Ceci, n’est pas un paper cup((No, I’m not even trying to be subtle in my allusions.)):
It’s actually made of porcelain and the lid is silicone. I must have one.
There are an infinite number of better puns I might make about this story, but I’d be violating my kawaii-safe rule in doing so. Via Art News Blog, artist Santiago Sierra has unveiled a new exhibition at the Lisson Gallery in London:
21 ANTHROPOMETRIC MODULES MADE FROM HUMAN FAECES BY THE PEOPLE OF SULABH INTERNATIONAL, INDIA
The work is made of 21 modules of human faeces, each measuring 215 x 75 x 20cm. […] Workers of the sanitary movement Sulabh International of India are mostly scavengers who, by birth, have to undertake the physically and psychologically painful task of collecting human faecal matter, being charged with the blames of a previous life of bad deeds.
It’s a striking work, each slab reminiscent of the Monolith from 2001: A Space Odyssey (but of course, representing almost the exact opposite). ArtNewsBlog appreciates the installation on multiple levels:
There’s a message that the artist wants to get across, which could be honorable or mocking, depending on which side of the fence you choose to sit. The optimist in me sees an artist highlighting the exploitation of a group of people that need a hand up. The cynic in me sees an artist doing something shocking for the sake of publicity (exploiting the media). The humorous me sees an artist shi$%ing on the floor of an upmarket art gallery and laughing at those that take it seriously (exploiting the gallery and public).
I’m inclined to give Sierra the benefit of the doubt with respect to being merely a publicity seeker, though the PR aspect is undeniable. Still, as an artist, Sierra’s focus is on class issues. For example, another work of his, “Economical Study of the Skin of Caracans“, touches on a similar theme (details below the fold). At any rate, the art does at minimum force the viewer to wonder how such an enormous pile of shi% could be assembled, and the physical reality of it in front of the eyes attunes their mind to the plight and working conditions of these laborers at the bottom of the bottom of India’s society, a depth which we simply cannot fathom from our everyday experience alone.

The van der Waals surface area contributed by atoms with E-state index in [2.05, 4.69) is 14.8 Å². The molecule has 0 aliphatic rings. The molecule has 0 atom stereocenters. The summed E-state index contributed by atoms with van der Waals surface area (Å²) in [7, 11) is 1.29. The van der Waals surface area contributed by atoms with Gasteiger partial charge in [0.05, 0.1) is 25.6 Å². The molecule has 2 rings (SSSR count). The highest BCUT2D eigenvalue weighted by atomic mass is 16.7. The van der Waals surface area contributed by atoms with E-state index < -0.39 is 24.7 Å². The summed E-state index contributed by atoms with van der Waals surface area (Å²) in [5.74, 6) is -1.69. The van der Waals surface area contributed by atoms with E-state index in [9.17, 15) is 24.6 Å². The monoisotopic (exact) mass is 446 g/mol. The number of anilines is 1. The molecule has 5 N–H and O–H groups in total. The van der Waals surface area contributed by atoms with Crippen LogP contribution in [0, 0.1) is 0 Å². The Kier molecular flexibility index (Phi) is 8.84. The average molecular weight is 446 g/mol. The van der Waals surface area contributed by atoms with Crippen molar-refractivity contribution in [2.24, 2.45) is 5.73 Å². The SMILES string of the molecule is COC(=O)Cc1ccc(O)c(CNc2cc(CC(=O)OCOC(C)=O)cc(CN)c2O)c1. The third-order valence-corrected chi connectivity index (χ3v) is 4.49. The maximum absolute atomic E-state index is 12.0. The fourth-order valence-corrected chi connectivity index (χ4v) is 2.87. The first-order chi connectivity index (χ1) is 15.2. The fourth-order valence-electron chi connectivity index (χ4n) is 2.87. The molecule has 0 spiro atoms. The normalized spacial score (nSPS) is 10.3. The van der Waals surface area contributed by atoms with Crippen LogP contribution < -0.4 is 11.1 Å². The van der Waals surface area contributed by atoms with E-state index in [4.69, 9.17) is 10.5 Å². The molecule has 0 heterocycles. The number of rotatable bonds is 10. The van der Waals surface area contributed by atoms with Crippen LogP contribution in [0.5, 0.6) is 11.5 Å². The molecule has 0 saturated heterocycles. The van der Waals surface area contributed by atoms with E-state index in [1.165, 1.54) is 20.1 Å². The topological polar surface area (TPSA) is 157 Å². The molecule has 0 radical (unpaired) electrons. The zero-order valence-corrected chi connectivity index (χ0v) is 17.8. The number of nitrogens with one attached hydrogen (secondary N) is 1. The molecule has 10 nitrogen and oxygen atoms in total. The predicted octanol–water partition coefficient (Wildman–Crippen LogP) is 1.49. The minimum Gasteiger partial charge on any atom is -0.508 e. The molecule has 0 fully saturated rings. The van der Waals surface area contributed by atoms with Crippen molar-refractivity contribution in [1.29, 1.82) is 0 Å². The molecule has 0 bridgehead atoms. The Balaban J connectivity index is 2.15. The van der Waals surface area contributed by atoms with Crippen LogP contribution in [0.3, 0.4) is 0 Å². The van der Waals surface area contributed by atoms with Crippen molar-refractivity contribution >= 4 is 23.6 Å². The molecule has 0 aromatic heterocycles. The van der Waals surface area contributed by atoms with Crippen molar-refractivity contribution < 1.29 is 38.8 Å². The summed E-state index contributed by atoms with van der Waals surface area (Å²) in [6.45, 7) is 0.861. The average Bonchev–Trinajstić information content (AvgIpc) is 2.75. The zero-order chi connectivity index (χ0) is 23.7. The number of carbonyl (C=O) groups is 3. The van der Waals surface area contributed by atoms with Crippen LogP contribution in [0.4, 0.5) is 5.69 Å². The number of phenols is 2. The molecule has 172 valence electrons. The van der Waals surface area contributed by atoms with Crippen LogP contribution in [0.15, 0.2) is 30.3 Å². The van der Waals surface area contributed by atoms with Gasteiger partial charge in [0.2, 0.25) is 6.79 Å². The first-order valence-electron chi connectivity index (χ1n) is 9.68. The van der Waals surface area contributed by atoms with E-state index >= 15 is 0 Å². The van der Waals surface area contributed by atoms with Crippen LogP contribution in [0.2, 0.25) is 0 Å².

I confess that my ethnic heritage drives my interest in this art; I’ve been on a tear recently about Indian laborers working in Dubai at my political blog recently as well. This is the kind of art I like – simple, understated, and yet carrying a hefty social message, not overly preachy but relying on the innate compassion of the viewer to make the connection.
This story about a man throwing red ink into the Trevi Fountain – one of the great majestic masterpieces of Rome – caught my attention not for the (frankly) jejeune claims of artistic significance, but rather because how it highlights just how fragile and vulnerable these and other great treasures remain. From the article:
Initial reactions were of outrage and concern, and underlined how exposed Italyâ€™s precious monuments are. Over the years, vandals have damaged dozens of statues, including the PietÃ by Michelangelo in the Vatican. A 1993 bombing aimed at the Uffizi Gallery in Florence that killed five was attributed to the Mafia.
The treasures of Greece are likewise vulnerable, though the authorities seem to be more proactive. The sculptures at the Acropolis are being moved by gigantic cranes to a dedicated museum, for example. The Greek authorities are also demanding that London return some of the sculptures from Greece now residing in the British Museum, but they probably are safer there. Same goes for the treasures of Egypt.